Burundi's 18-months conflict has killed more than 2,000 people, opposition group Cnared has claimed. The country's current crisis pits supporters of President Pierre Nkurunziza against those who say that his re-election in July 2015 for a third term violated the nation's constitution.
After a failed coup, the government intensified its crackdown and most of those arrested or disappeared today are young men and women accused of participating in or supporting opposition groups, including armed combatants whose attacks have also left dozens dead.
The comments come days after current chairman of the African Union (AU) and Chadian President Idriss Deby declared that embattled Nkurunziza's third term mandate is not anti-constitutional – a position that differs from the AU's official stance.
The Chadian leader was re-elected for a fifth term in office in a landslide first-round victory in April this year, according to the country's elections commission. At the time, observers for the AU, whose rotating presidency was held by Deby, said the elections were "free and fair".
Pressure mounting on Burundi
"It would be unfortunate that temporary bilateral interests between Chad and Burundi, including the election of the future president of the Commission of the AU, would misrepresent the Burundian conflict that has already claimed more than 2,000 lives and sent more than 500,000 citizens in exile since 26 April 2015," Cnared spokesman, Jean Minani, said in a statement.
The AU, broadly modelled on the European Union, has so far failed to broker dialogue between warring parties to end months of violence. It previously approved the deployment of the 5,000-strong peacekeeping force, Maprobu, to maintain order, which was subsequently rejected by Nkurunziza.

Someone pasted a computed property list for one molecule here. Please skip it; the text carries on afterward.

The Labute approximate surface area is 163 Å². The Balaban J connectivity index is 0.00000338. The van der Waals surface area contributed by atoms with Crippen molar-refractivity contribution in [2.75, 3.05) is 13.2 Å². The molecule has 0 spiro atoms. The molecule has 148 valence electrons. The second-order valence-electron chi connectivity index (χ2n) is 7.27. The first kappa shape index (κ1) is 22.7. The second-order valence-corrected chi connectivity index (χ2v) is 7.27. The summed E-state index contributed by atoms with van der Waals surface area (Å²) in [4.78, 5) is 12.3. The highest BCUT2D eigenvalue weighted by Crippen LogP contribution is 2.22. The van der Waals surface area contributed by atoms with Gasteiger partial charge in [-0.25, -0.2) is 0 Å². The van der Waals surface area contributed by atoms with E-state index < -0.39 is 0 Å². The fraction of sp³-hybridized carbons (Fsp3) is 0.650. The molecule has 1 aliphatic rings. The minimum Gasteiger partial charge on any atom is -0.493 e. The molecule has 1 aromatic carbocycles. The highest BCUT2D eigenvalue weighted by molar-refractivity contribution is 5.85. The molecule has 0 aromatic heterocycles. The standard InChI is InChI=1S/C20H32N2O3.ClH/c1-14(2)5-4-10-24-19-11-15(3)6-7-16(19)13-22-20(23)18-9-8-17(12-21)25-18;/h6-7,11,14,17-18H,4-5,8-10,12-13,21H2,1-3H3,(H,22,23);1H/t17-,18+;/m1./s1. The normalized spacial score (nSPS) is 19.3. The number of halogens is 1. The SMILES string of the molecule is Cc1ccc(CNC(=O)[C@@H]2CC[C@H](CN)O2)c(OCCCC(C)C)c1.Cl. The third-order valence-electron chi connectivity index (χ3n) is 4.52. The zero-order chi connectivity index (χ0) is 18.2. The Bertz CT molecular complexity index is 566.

Last week, the United Nations Security Council (UNSC) expressed its intentions to impose targeted measures against all parties involved to uphold respect for human rights, democracy and the rule of law in Burundi.
Three UN human rights investigators were banned last week from entering the country following the release of a report in which they described "abundant evidence of gross human rights violations as well as human rights abuses by the government and people whose actions can be attributed to the government". They say these may amount to crimes against humanity.
The findings pushed the European Union – Burundi's first donor funding 20% of its budget – to cut allowances for the 5,432 African Union Mission in Somalia (AMISOM) peacekeepers from Burundi, according to Reuters. Having brushed off other cuts in aid from Western donors seeking a way to pressure the government to put an end to the conflict, cash-strapped Burundi had been benefiting from the EU's lucrative €5m (£4.51m) monthly funding for the peacekeeping contingent.